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The opioid epidemic is considered the deadliest drug crisis in U.S. history. The Trump Administration recently declared a public health emergency to deal with the epidemic. In Nevada, opioid overdoses were the leading cause of drug-related deaths in 2015. According to the National Vital Statistics System, 619 Nevadans died of a drug overdose that year and 68% of those deaths were from opioids.In this series, Reno Public Radio’s health reporter Anh Gray tours a treatment facility, and talks with substance abuse experts, patients and others to get the scope of the problem and explore some solutions.

Reno Considering Opioid Lawsuit Despite AG's Wishes

Reno could soon join the growing list of more than 100 cities around the nation that have pursued similar lawsuits.

The suit would seek damages from drug manufacturers as part of an effort to recoup some of the costs the city has faced that are associated with opioid abuse.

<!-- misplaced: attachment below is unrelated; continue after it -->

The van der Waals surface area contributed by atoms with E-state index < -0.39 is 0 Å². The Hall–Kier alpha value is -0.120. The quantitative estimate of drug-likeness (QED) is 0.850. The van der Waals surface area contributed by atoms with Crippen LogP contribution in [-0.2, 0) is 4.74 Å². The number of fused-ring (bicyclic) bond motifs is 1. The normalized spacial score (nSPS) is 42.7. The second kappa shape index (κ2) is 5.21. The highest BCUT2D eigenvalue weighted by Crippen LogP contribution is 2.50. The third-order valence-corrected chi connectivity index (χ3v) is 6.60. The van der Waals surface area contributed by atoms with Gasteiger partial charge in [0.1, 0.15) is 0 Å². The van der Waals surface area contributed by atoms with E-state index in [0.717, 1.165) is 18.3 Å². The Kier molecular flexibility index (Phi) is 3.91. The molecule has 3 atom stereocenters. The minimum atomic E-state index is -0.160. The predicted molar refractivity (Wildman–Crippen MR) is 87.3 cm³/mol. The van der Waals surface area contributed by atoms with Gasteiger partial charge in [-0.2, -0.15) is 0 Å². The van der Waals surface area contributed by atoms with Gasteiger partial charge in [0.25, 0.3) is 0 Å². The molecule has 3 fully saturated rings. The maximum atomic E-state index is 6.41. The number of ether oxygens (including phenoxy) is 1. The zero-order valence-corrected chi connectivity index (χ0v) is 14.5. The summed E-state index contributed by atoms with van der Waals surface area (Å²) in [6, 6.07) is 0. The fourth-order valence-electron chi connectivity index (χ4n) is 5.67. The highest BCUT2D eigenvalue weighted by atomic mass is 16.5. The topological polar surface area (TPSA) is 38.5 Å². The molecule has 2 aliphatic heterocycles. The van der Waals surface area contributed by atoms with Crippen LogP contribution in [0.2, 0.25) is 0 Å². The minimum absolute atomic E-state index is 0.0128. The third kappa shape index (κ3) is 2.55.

However, in a letter sent to Reno Mayor Hillary Schieve last week, Nevada Attorney General Adam Laxalt urged the city to halt the possible lawsuit out of fear that it could derail Nevada's role in a multi-state investigation of deceptive trade practices by the drug manufacturers.

But Schieve says the city has the right to pursue any course of action to help fight opioid addiction in Reno.

"We see it every day," says Schieve. "Mayors are not about party, we're about people. I see the devastation that's happening in our city first hand; the lives that are lost and the stress that it's putting on our public safety, our fire, our police, our EMS. It's critical."

According to a report by the non-profit Trust for America's Health, Nevada has been ranked 4th in the nation for drug overdose deaths.

Paul Boger is a former reporter at KUNR Public Radio.
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